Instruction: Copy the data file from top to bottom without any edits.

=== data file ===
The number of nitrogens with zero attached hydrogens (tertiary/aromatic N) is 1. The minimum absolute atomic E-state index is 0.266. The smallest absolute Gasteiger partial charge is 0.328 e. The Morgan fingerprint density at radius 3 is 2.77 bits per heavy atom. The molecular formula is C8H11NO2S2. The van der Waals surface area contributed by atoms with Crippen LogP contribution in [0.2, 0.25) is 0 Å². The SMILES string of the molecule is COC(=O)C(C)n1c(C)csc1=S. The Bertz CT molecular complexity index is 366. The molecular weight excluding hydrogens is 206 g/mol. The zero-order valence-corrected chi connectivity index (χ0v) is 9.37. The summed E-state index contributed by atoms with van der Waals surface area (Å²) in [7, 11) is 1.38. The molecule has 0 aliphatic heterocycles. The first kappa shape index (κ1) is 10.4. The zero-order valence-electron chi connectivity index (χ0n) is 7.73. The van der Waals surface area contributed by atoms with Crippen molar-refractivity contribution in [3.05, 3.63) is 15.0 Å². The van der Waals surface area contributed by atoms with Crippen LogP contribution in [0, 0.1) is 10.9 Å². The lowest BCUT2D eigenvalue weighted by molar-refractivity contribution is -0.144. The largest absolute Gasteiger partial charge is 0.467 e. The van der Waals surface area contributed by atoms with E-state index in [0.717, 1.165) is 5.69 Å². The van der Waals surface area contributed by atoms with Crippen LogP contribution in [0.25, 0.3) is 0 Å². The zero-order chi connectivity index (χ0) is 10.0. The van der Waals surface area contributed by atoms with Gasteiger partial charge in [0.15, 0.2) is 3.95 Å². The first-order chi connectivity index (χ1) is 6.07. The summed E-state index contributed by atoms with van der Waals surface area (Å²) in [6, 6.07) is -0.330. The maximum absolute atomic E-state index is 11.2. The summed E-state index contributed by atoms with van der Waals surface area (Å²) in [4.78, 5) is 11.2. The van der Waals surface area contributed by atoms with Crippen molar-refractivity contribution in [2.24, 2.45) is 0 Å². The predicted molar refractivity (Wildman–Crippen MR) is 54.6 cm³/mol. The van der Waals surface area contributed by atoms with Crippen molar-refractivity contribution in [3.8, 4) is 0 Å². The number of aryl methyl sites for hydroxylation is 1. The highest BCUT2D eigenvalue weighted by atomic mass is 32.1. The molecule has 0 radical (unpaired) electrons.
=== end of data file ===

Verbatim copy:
The number of nitrogens with zero attached hydrogens (tertiary/aromatic N) is 1. The minimum absolute atomic E-state index is 0.266. The smallest absolute Gasteiger partial charge is 0.328 e. The Morgan fingerprint density at radius 3 is 2.77 bits per heavy atom. The molecular formula is C8H11NO2S2. The van der Waals surface area contributed by atoms with Crippen LogP contribution in [0.2, 0.25) is 0 Å². The SMILES string of the molecule is COC(=O)C(C)n1c(C)csc1=S. The Bertz CT molecular complexity index is 366. The molecular weight excluding hydrogens is 206 g/mol. The zero-order valence-corrected chi connectivity index (χ0v) is 9.37. The summed E-state index contributed by atoms with van der Waals surface area (Å²) in [7, 11) is 1.38. The molecule has 0 aliphatic heterocycles. The first kappa shape index (κ1) is 10.4. The zero-order valence-electron chi connectivity index (χ0n) is 7.73. The van der Waals surface area contributed by atoms with Crippen molar-refractivity contribution in [3.05, 3.63) is 15.0 Å². The van der Waals surface area contributed by atoms with Crippen LogP contribution in [0, 0.1) is 10.9 Å². The lowest BCUT2D eigenvalue weighted by molar-refractivity contribution is -0.144. The largest absolute Gasteiger partial charge is 0.467 e. The van der Waals surface area contributed by atoms with E-state index in [0.717, 1.165) is 5.69 Å². The van der Waals surface area contributed by atoms with Crippen LogP contribution in [0.25, 0.3) is 0 Å². The zero-order chi connectivity index (χ0) is 10.0. The van der Waals surface area contributed by atoms with Gasteiger partial charge in [0.15, 0.2) is 3.95 Å². The first-order chi connectivity index (χ1) is 6.07. The summed E-state index contributed by atoms with van der Waals surface area (Å²) in [6, 6.07) is -0.330. The maximum absolute atomic E-state index is 11.2. The summed E-state index contributed by atoms with van der Waals surface area (Å²) in [4.78, 5) is 11.2. The van der Waals surface area contributed by atoms with Crippen molar-refractivity contribution in [2.24, 2.45) is 0 Å². The predicted molar refractivity (Wildman–Crippen MR) is 54.6 cm³/mol. The van der Waals surface area contributed by atoms with Crippen molar-refractivity contribution in [3.8, 4) is 0 Å². The number of aryl methyl sites for hydroxylation is 1. The highest BCUT2D eigenvalue weighted by atomic mass is 32.1. The molecule has 0 radical (unpaired) electrons.